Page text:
The faded and fragile blue silk flag marked Washington's presence on the battlefield during the war, and its appearance at the museum is the flag's first public display in Philadelphia since the war.
The museum is bringing the flag, known as the Commander-in-Chief's Standard, out of its archives for public viewing from Thursday through Sunday.
It features 13 white stars on a blue background, representing the 13 colonies.
"Revolutionary Americans adopted various symbols to represent the new republic that they created after the Declaration of Independence," said Dr. R. Scott Stephenson, vice president of collections, exhibitions and programs for the museum. "Washington's Standard includes a blue field with thirteen white stars representing a new constellation, which Congress adopted in 1777 as a component of the now familiar 'Star-Spangled Banner.'"
In the early 20th century, descendants of Washington's sister, Betty Washington Lewis, donated the flag to the Valley Forge Historical Society. The society transferred the collection to the museum in 2003.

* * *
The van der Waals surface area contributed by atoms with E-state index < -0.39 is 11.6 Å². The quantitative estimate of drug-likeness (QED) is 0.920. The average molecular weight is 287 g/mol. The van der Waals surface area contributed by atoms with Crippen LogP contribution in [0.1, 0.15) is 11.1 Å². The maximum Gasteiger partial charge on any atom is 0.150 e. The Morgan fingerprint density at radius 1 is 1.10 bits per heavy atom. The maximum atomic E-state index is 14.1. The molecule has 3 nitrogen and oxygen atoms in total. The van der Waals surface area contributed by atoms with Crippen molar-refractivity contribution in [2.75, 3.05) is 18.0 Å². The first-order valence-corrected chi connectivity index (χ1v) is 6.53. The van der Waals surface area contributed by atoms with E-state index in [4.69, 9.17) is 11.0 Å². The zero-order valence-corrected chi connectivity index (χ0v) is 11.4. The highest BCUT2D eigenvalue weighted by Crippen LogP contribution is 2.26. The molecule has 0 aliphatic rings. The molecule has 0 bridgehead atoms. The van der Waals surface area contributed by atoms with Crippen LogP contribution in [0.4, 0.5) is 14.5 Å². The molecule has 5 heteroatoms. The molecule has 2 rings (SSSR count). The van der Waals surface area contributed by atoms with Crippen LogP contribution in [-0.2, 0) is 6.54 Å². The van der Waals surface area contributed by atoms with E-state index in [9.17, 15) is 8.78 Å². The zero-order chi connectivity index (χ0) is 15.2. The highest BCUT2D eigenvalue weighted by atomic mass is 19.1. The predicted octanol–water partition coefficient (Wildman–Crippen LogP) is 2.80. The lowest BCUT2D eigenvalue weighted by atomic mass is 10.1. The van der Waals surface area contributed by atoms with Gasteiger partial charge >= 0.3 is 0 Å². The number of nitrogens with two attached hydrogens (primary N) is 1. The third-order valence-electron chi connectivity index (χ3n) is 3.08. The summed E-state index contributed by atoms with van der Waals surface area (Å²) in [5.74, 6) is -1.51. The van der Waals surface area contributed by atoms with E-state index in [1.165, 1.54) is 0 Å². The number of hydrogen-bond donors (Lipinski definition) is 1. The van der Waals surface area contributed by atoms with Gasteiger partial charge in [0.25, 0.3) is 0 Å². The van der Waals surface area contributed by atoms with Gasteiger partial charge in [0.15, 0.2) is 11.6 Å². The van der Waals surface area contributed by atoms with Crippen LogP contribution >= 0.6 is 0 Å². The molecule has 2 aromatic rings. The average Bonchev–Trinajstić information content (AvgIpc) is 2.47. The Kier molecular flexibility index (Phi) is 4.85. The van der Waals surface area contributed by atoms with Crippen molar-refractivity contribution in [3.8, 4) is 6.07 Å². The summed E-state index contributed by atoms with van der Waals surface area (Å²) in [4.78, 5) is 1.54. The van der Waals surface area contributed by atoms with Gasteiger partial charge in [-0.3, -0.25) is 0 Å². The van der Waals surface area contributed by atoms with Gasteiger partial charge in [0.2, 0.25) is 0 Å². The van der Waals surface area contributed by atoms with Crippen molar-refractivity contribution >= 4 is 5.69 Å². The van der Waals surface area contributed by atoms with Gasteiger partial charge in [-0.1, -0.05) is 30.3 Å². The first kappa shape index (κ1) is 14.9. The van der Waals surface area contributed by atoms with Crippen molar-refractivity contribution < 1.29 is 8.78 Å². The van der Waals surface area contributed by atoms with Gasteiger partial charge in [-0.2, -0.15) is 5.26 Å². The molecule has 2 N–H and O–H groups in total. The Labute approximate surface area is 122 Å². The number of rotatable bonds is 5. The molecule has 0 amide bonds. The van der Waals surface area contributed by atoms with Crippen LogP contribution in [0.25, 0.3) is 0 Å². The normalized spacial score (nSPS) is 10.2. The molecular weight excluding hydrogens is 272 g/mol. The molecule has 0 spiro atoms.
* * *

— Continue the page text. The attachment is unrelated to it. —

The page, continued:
In the museum's main exhibition, visitors can view two other rare, Revolutionary-era flags that are on display. The Monmouth Flag is one of the oldest surviving flags from the American Revolution, dating to about 1775. It still has the British Union in the corner.
The Forster Flag may be one of the earliest American flags to have been altered after the Declaration of Independence. It is clear that the British Union was removed from it and the white fabric has been reworked to create stripes.
Flag Day is celebrated on June 14, and commemorates the 1777 resolution by the Continental Congress calling for the creation of the United States flag.
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